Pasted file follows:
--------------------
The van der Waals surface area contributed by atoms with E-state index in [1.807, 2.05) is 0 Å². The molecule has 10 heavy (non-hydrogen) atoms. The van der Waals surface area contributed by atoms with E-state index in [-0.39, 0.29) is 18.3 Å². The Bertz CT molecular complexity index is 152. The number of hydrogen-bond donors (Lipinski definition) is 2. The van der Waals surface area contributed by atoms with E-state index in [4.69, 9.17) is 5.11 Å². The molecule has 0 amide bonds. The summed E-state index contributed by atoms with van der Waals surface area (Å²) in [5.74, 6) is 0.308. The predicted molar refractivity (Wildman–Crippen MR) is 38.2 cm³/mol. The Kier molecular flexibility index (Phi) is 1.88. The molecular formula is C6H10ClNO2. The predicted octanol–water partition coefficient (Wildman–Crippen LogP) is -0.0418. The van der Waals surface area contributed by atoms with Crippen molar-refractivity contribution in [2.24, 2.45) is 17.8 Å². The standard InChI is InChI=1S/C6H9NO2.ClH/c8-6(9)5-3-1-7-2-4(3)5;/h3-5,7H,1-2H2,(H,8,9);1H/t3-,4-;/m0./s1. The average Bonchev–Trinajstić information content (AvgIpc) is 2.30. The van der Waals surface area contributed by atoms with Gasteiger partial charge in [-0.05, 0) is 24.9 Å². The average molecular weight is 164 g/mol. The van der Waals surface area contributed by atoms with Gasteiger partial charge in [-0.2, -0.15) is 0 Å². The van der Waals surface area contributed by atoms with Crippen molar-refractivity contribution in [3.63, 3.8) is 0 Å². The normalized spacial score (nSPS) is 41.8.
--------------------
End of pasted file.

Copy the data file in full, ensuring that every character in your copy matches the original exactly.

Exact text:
The van der Waals surface area contributed by atoms with E-state index in [1.807, 2.05) is 0 Å². The molecule has 10 heavy (non-hydrogen) atoms. The van der Waals surface area contributed by atoms with E-state index in [-0.39, 0.29) is 18.3 Å². The Bertz CT molecular complexity index is 152. The number of hydrogen-bond donors (Lipinski definition) is 2. The van der Waals surface area contributed by atoms with E-state index in [4.69, 9.17) is 5.11 Å². The molecule has 0 amide bonds. The summed E-state index contributed by atoms with van der Waals surface area (Å²) in [5.74, 6) is 0.308. The predicted molar refractivity (Wildman–Crippen MR) is 38.2 cm³/mol. The Kier molecular flexibility index (Phi) is 1.88. The molecular formula is C6H10ClNO2. The predicted octanol–water partition coefficient (Wildman–Crippen LogP) is -0.0418. The van der Waals surface area contributed by atoms with Crippen molar-refractivity contribution in [2.24, 2.45) is 17.8 Å². The standard InChI is InChI=1S/C6H9NO2.ClH/c8-6(9)5-3-1-7-2-4(3)5;/h3-5,7H,1-2H2,(H,8,9);1H/t3-,4-;/m0./s1. The average Bonchev–Trinajstić information content (AvgIpc) is 2.30. The van der Waals surface area contributed by atoms with Gasteiger partial charge in [-0.05, 0) is 24.9 Å². The average molecular weight is 164 g/mol. The van der Waals surface area contributed by atoms with Gasteiger partial charge in [-0.2, -0.15) is 0 Å². The van der Waals surface area contributed by atoms with Crippen molar-refractivity contribution in [3.63, 3.8) is 0 Å². The normalized spacial score (nSPS) is 41.8.